Composites Today

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Toray to provide prepreg materials for Overair and NASA programs

Toray’s Carbon Fiber and Resin System will be part of Overair’s all-electric aircraft expected to take flight in 2023.

Overair, Inc. and Toray Composite Materials America, Inc., the leading manufacturer of advanced carbon fiber and composite prepreg materials, announced a strategic collaboration on utilization of Toray’s advanced prepreg system in Overair’s Butterfly prototype program. Unparalleled in safety and efficiency, the Butterfly is a low-noise, zero-emission electric vertical take-off and landing (eVTOL) aircraft that will provide sustainable aerial ridesharing in densely populated cities where traffic is a problem.

The Butterfly prototype aircraft utilizes Toray’s T1100/3960 prepreg system, a material that is formulated for high-performance aerospace applications where the optimal ratio of strength to modulus properties is critical. Toray’s 3960 is a highly toughened 350°F/177°C cure epoxy resin with a glass transition temperature (Tg) of 400°F/204°C. It is optimized for increased performance and allows for autoclave and out-of-autoclave curing. The resin is synergistic with the TORAYCA™ T1100 next-generation intermediate modulus plus (IM+) carbon fiber, which is the highest tensile strength fiber available today. The T1100/3960 unidirectional and plain weave prepreg is utilized in the Butterfly’s airframe structure and propulsion units.

Toray is among the shortlist of composites material suppliers who are members of the Advanced Composites Consortium (ACC) and are supporting NASA’s Hi-Rate Composite Aircraft Manufacturing (HiCAM) project. The ACC is a Public-Private Partnership which includes NASA, FAA, select aerospace and materials companies, and academia that supports the HiCAM project. The project seeks to dramatically improve the manufacturing rates of composite airframe structures for future single-aisle commercial aircraft manufactured in the United States. Its approach includes the use of high-rate composite technologies to improve production rates and cost without sacrificing weight and performance attributes.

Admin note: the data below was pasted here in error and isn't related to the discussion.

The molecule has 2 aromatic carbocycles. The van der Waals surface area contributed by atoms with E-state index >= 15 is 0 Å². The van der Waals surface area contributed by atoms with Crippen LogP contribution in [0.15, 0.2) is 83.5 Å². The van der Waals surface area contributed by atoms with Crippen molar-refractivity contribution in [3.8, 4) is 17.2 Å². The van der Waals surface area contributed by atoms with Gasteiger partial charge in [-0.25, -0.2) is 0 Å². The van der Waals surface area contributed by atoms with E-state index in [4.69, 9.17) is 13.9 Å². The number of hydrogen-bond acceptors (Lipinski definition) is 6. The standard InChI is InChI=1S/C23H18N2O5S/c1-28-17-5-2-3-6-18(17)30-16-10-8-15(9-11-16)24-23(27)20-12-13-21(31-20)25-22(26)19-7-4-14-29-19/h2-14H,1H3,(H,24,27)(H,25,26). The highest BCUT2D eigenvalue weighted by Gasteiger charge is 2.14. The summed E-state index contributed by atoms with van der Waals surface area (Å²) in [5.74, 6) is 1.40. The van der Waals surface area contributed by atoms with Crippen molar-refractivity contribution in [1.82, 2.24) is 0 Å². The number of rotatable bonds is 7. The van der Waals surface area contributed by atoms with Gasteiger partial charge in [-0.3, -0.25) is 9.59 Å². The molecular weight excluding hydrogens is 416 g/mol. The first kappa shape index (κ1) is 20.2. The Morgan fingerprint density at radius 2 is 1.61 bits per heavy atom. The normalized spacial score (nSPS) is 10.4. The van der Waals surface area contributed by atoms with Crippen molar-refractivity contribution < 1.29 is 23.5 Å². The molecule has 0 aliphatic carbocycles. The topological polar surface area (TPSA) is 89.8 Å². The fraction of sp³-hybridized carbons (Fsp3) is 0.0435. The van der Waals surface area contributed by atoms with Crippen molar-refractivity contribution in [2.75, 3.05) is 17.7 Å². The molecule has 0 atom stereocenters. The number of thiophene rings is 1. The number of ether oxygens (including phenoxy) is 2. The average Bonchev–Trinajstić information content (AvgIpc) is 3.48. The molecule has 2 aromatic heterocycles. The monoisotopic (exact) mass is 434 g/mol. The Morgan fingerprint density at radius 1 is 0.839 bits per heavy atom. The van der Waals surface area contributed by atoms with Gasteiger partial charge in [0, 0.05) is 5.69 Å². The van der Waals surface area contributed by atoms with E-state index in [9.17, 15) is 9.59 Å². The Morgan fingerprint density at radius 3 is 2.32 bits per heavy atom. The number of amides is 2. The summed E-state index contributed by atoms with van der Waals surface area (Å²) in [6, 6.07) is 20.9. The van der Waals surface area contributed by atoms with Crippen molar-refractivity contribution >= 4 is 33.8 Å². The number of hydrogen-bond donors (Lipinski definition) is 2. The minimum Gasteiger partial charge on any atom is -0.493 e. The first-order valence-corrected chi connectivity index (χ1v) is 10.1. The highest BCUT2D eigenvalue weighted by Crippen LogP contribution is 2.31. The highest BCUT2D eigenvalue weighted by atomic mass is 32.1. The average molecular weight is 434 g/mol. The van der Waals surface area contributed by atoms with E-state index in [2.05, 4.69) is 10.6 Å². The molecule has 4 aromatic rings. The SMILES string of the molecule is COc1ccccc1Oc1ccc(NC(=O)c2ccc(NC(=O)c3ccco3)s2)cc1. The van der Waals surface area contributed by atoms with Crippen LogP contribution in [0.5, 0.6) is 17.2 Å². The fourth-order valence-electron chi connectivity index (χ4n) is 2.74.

“The HiCAM project has completed tasks supporting formulation and is entering the next phase for technology development.  We are pleased to have Toray as one of the members representing raw material suppliers.” said Richard Young, HiCAM project manager.

Toray Composite Materials America, Inc. (TCMA), manufacturer of TORAYCA™ carbon fiber and aerospace-grade thermoset prepregs, is involved in three sections of the project’s current phase supplying TORAYCA™ carbon fiber and next-generation thermoset prepregs. TCMA also provides process guidance of the materials’ use in automated fiber placement (AFP) process development, rapid cure, and resin infusion for wing and fuselage structures. The thermoset prepregs utilize intermediate modulus plus (IM+) carbon fiber with a toughened epoxy resin system, providing structural performance, low resin content, and tight physical property manufacturing tolerances. “We’re proud to participate in the ACC’s effort to reduce cost, improve performance and increase delivery rates of single aisle commercial aircrafts to retain the United States’ competitive advantage in aircraft manufacturing,” according to Jeff Cross, TCMA Director of Business Development for Aerospace. Toray Advanced Composites (TAC), manufacturer of a broad range of thermoset and thermoplastic composite technologies, is directly involved in four additional sections of the program with a range of Cetex® thermoplastic UD tapes and material science input.  These materials represent state of the art structural thermoplastic composites on standard, intermediate and intermediate modulus plus (IM+) TORAYCA™ carbon fibers and are being utilized in innovative part fabrication and assembly processes. “Toray is honored to support this holistic material and process technology initiative, helping US aerospace manufacturing achieve an unprecedented 4-6x production rate increase” according to Steve Cease, TAC VP of Technology.

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